|Kenneth L. Boggs|
|Captain Boggs Broadcasts to Sons from Jap Prison Camp|
|Copy of a short wave broadcast from Japan has been
received by Mrs. Kenneth L. Boggs, 402 Lincoln Avenue, from the Provost
Marshall General at Washington. It was from her husband, Captain Kenneth L.
Boggs, who became a prisoner of the Japs when Corregidor fell at the climax of the Philippines campaign, to his
sons, Roger and Gene Boggs. The broadcast was reported as follows:
"Hi, Yuh! This is Captain Kenneth L. Boggs, U.S. Army, broadcasting from war prisoners camp at Zentsuji, Japan, to his two sons, Roger and Gene Boggs, at 402 Lincoln Avenue, Eau Claire, Wisconsin.
"Hello, boys. I do hope you are both taking care of Mayna [probably Mama]. I miss you both a lot. It has been a long time since we went swimming together, hasn't it? Keep your chins up, kids. We will go swimming together again next year, I hope. Tell Mayna go buy each a Christmas present for me. Have you been to Chicago yet? I will want to meet you with Mayna either in Chicago or San Francisco when I do come home. Roger, it is hard to realize that you are now 14 years old. Are you going to high school yet? I hope so. Be a good boy and study hard. Don't make the same mistake your dad did. Are you in the Boy Scouts yet? You were in the Cubs when I left.
"And Gene. You're now 12 years old, aren't you? You weren't old enough to join the Cubs when I left home. I hope that both of you boys are in the Boy Scouts now. Do you both have a bicycle? That is one thing that I do want you to have.
"Bye, bye, and be good boys. You will find that I will be a much better dad when I do get home. Merry Christmas and Merry Christmas to Mayna, my father and mother and all relatives.
"This is Captain Kenneth L. Boggs, U.S. Army, broadcasting from the war prisoners' camp at Zentsuji, Japan to his two sons, Roger and Gene Boggs at 402 Lincoln Avenue, Eau Claire, Wisconsin. I would appreciate it if anyone picking up this broadcast would forward it to my two boys. That's all."
|Capt. Kenneth Boggs Talks on Jap Prison Broadcast|
January 27, Mrs. Kenneth L. Boggs, 402 Lincoln Avenue, received the
following telegram from the Foreign Broadcast Intelligence Service of
the Federal Communications Commission concerning her husband, Captain
Kenneth Boggs, who is a prisoner of the Japanese at Zentsuji, Japan.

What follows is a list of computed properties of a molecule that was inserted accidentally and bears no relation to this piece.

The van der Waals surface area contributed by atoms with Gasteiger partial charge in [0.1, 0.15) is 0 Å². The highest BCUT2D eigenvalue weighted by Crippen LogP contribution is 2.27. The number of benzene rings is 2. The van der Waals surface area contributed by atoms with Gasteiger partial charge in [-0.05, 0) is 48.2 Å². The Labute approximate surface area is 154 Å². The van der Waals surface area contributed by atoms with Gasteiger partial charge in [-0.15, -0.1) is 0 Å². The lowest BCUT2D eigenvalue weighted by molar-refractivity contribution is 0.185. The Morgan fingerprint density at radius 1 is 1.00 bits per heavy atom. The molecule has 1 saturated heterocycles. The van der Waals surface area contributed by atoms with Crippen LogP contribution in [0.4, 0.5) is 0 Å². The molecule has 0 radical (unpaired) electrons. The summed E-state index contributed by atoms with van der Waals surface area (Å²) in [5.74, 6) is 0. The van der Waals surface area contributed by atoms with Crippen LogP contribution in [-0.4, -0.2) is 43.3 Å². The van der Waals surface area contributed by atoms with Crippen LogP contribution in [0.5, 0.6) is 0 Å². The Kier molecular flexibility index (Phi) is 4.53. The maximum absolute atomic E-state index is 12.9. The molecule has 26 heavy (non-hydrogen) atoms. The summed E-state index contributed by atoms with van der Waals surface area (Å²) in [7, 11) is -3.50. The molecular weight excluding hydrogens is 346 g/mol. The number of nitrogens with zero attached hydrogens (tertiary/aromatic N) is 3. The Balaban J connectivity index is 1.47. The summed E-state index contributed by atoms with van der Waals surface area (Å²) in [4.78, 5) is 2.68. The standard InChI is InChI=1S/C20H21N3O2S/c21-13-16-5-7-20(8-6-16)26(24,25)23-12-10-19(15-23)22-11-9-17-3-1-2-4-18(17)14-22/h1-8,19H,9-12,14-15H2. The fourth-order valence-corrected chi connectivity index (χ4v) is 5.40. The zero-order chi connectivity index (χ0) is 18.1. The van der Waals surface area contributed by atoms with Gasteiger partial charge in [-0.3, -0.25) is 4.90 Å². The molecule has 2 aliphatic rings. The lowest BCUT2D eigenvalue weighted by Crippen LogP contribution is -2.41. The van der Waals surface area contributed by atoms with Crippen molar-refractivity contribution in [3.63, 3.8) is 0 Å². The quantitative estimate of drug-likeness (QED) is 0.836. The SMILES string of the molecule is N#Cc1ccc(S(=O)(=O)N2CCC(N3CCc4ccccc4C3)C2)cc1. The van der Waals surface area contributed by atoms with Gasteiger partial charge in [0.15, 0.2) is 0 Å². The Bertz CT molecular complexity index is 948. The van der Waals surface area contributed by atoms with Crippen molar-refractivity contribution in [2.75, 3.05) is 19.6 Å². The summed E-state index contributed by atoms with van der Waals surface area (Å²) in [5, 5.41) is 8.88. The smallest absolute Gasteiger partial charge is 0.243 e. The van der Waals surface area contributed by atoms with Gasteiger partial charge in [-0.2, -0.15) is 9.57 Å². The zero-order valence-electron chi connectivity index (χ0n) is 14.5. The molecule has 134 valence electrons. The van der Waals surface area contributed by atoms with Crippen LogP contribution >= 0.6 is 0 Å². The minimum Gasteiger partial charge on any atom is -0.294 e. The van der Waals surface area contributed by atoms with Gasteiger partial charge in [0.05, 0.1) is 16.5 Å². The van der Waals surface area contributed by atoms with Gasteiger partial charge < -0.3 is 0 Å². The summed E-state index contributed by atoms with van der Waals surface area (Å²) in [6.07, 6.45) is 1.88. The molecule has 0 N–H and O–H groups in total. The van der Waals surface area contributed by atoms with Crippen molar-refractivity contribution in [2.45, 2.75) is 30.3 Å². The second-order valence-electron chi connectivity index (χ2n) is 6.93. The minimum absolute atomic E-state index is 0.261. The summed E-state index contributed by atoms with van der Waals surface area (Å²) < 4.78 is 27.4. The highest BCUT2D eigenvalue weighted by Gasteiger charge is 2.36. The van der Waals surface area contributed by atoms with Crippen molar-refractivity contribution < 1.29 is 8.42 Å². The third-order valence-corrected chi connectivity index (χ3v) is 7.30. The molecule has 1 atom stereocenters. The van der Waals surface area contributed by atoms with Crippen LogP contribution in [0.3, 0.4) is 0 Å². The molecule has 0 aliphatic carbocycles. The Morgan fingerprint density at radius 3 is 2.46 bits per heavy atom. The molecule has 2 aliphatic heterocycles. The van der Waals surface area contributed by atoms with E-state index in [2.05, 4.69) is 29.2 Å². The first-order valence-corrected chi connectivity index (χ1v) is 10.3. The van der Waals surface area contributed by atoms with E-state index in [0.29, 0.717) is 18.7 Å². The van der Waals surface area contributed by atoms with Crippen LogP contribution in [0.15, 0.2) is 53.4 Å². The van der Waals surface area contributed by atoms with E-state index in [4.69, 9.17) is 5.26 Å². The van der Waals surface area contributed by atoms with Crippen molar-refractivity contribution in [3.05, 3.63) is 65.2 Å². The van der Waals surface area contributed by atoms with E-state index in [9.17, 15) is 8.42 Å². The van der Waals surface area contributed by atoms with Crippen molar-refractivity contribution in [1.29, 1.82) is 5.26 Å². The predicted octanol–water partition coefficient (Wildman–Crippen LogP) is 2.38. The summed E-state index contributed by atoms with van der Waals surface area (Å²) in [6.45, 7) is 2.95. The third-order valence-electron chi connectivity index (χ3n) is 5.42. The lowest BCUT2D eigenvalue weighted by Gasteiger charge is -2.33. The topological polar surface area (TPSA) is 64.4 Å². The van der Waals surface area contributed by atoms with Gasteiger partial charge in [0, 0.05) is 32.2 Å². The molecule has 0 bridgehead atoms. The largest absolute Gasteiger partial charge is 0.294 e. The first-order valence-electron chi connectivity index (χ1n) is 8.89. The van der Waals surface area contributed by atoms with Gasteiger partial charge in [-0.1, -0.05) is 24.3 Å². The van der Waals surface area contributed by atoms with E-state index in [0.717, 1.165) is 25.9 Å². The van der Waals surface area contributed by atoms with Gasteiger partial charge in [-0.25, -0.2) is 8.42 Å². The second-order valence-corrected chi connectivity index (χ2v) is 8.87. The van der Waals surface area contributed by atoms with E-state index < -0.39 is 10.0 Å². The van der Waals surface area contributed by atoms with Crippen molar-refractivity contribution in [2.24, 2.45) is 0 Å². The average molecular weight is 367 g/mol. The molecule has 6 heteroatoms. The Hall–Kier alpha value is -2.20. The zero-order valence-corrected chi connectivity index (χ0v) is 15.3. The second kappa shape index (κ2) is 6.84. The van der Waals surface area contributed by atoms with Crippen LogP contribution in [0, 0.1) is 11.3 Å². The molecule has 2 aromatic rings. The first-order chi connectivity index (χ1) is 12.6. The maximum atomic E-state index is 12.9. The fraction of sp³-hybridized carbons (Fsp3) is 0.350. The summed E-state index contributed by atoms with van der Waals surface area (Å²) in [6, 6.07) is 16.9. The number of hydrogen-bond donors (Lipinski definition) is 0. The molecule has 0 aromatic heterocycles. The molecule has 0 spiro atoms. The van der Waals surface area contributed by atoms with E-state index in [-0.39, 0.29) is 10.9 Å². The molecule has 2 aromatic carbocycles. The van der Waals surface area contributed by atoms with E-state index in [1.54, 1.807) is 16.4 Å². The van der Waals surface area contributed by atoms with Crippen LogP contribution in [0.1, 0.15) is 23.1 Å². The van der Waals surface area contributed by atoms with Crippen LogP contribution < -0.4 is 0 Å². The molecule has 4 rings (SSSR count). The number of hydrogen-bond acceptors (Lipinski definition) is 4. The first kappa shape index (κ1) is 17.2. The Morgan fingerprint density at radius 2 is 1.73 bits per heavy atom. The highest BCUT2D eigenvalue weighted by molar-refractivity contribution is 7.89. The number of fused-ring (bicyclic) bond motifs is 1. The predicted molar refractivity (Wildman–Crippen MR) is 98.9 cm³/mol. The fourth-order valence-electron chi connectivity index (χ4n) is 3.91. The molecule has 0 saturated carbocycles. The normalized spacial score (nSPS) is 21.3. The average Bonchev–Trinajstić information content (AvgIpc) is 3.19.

"The name of Captain Boggs has been mentioned in an enemy broadcast as a prisoner in Japanese hands. The purpose of such broadcasts is to gain listeners for the enemy propaganda which they contain, but the Army is checking the accuracy of this information and will advise you as soon as possible."
Two letters and a card have been received from Captain Boggs by his wife since last August. Word of his transfer from a prison camp in the Philippines to Japan was received last July. He was stationed in the Philippine Islands when they fell to the Japanese.
On February 2, Mrs. Boggs received the second telegram, with the broadcast the Intelligence Division intercepted, signed Gullion, Provost Marshal General.
"Following short wave broadcast from Japan has been intercepted. 'I am in good health and getting along fine. I wish you would send me a radiogram. I haven't received any communication from you since December 1941.
'How are you and the boys and all the folks? I am not a little worried about your health and Dad and Mom. Did you receive the increase in allotment I made you in January 1942, and did you get that insurance policy for $5,000 from the United States Life Insurance Company? I authorized the deduction from my pay for the premiums but never heard whether or not they received the application.
'I have written you several letters since coming to Zentsuji. I hope you'll receive them okay. Will you please try to collect back copies of Newsweek, Life, Reader's Digest and the Saturday Evening Post since December 1, 1941 for me?
'I have made several close friends here in camp and wish you would get in touch with their wives. Mrs. J. Y. Parker, Box 444, Tyler, Texas; Mrs. Mortimer Marx, 7448 North Hoyne Avenue, Chicago; Mrs. Stan Wilson, 2095 Fulton Street, San Francisco, CA; and (Ceril?) Neilson's mother of Australia.